The summary from February 2, 2016 can be viewed here.
In spite of geomagnetic storm conditions, useful and interesting openings persist through the session. It was a mostly quiet night although evening storms continue in the Atlantic and now in Mexico. I did not noticed any increases in the noise floor during the evening and lightning crashes were not a problem here in Texas.
Geomagnetic conditions continue at unsettled to storm levels through the session. The Bz has been variable but is currently pointing to the North and solar wind velocities are averaging near 675 km/s. DST values continue in negative territory but so far the impact has been minimal.
Roelof, PA0RDT, reported that Joe, VO1NA, was loud overnight while operating CW on 477.7 kHz. He provided a screen capture from the Perseus receiver as well as an audio sample and a capture from the Linrad SDR showing the signal as it varied through the night:
VO1NA at PA0RDT
Trans-Atlantic WSPR activity was slightly depressed but several openings were reported. These reports are amazing given the level of geomagnetic activity. The follow stations made it across:
F1AFJ –> WD2XSH/17
EA5DOM –> VE2PEP, N1BUG, WD2XSH/17
WG2XPJ –> F1AFJ, G3XKR
WD2XSH/17 –> DH5RAE, DK7FC/p, DL4RAJ, F1AFJ, F59706, F6GEX, G0LUJ, G0MJI, G3XKR, G8HUH, PA0O, OR7T, PA0RDT, PA7EY, PE1RKT
Report detail for these stations can be viewed here.
Luis, EA5DOM, posted the following comments about the session and his trans-Atlantic reports on the RSGB-LF reflector:
“This nights my first TA openings to WA2XSH/17 in Massachusetts took place as early as 21:48 utc Normally this starts working at 01utc or later. But that ended last night, were my first TA openings to USA East coast started at 00:48 utc. No low lattitude spots last night. Amazing conditions party seems to be ending.”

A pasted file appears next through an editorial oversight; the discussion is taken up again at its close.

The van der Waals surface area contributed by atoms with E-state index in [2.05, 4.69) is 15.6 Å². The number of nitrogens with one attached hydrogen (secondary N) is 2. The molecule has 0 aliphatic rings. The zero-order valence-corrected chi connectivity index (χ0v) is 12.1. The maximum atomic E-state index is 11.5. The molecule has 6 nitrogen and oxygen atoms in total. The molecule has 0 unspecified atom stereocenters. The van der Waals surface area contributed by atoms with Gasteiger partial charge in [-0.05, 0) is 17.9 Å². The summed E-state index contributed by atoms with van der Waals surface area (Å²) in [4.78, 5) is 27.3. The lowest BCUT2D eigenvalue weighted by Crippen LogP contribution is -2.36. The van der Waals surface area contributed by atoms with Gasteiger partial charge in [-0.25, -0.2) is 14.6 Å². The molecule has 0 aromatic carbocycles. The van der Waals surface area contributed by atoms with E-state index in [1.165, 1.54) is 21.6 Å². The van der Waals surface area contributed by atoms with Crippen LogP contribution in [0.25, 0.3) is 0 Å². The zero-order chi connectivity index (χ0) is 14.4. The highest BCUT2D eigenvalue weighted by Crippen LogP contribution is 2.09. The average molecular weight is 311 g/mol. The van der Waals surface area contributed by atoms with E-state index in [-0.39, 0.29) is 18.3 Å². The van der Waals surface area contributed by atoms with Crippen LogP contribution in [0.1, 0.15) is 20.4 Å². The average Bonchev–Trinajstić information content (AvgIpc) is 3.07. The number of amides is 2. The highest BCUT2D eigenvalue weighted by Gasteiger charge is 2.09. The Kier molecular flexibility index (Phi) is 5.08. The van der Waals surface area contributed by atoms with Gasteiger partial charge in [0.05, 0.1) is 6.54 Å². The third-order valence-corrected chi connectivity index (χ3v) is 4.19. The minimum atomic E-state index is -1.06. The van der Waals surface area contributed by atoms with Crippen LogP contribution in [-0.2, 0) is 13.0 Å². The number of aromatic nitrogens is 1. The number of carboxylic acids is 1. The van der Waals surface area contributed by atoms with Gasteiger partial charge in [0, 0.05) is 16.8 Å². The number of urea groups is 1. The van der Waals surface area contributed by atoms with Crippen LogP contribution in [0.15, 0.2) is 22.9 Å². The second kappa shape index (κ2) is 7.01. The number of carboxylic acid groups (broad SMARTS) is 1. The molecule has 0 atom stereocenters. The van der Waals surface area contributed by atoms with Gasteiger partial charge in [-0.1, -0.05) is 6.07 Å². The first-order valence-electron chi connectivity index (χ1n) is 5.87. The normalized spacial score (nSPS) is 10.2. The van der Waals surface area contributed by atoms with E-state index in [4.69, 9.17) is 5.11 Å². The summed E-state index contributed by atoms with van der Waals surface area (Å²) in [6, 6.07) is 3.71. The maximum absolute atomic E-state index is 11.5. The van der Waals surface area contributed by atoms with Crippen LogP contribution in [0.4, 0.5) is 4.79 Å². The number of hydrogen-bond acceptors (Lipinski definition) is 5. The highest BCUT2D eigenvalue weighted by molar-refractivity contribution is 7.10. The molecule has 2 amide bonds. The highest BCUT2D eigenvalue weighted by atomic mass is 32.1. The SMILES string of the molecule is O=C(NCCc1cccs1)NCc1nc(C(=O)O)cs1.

Paul, N1BUG, reported that 630-meters, was “Well depressed from previous several sessions with only EA5DOM for TA and no transcon. Note that EA5 is on the southerly end of TA paths, lower latitude than others. This is as I would expect for 630m or 160m considering recent geomagnetic activity.”
Doug, K4LY / WH2XZO, reported relative good band conditions in spite of attenuated high altitude paths and more noise. He decoded thirteen WSPR stations and received reports from fifty unique stations including two-way reports with WH2XCR.
Rick, W7RNB / WI2XJQ, reports, “Band conditions were just OK, this session. The spotlight was pretty much pointed all over but the umber of stations reporting seemed a bit less than the previous sessions this week. Now cold again at 17degrees with wind chill much colder. Maybe snow tomorrow. ” Rick provided reports for ten WSPR stations and was decoded by 27 unique stations. Rick’s unique report details can be viewed here.
Toby, VE7CNF, reported that he was beaconing in CW on 476.5 kHz during the evening. He transitioning to WSPR with JT9 reception between transmissions overnight.
Ekkehard, DK2CH, operated JT9 during the evening in Germany, completing a QSO with DL6II.
Trans-Pacific openings improved a bit for this session. The lightning map shows that weather conditions may have improved over the previous sessions, with lighting-rich storms in the West and Northwest, away from the activity centers in the East. Report details, excluding KL7 and KH6, can be viewed here.
Roger, VK4YB, reported that he was experiencing “Less QRN tonight allowing some TP decodes. Traces from VE7BDQ and WE2XPQ were visible in the waterfall but no decodes so far. CF7MM joins VE6XH, VE7BDQ and W1CK as RXers tonight. Dan, VE6XH tells me he is using a Wellbrook ALA100LN and a 21m delta loop orientated for max at 20 and 200 degrees. Not far off my heading!” Roger also reported WH2XXP and WG2XXM.
Ken, K5DNL / WG2XXM, reported that he decoded seventeen WSPR stations and was decoded by 69 unique stations including VK4YB, ZL2BCG, KL7L, and WH2XCR.
Ward, K7PO / WH2XXP, indicated this morning that it was “not a bad session from SW US, good VK-ZL with a -11 spot from VK4YB and 1 decode from JA3TVF.” He received reports from 73 unique stations. He also received reports from VK2XGJ and ZL2BCG.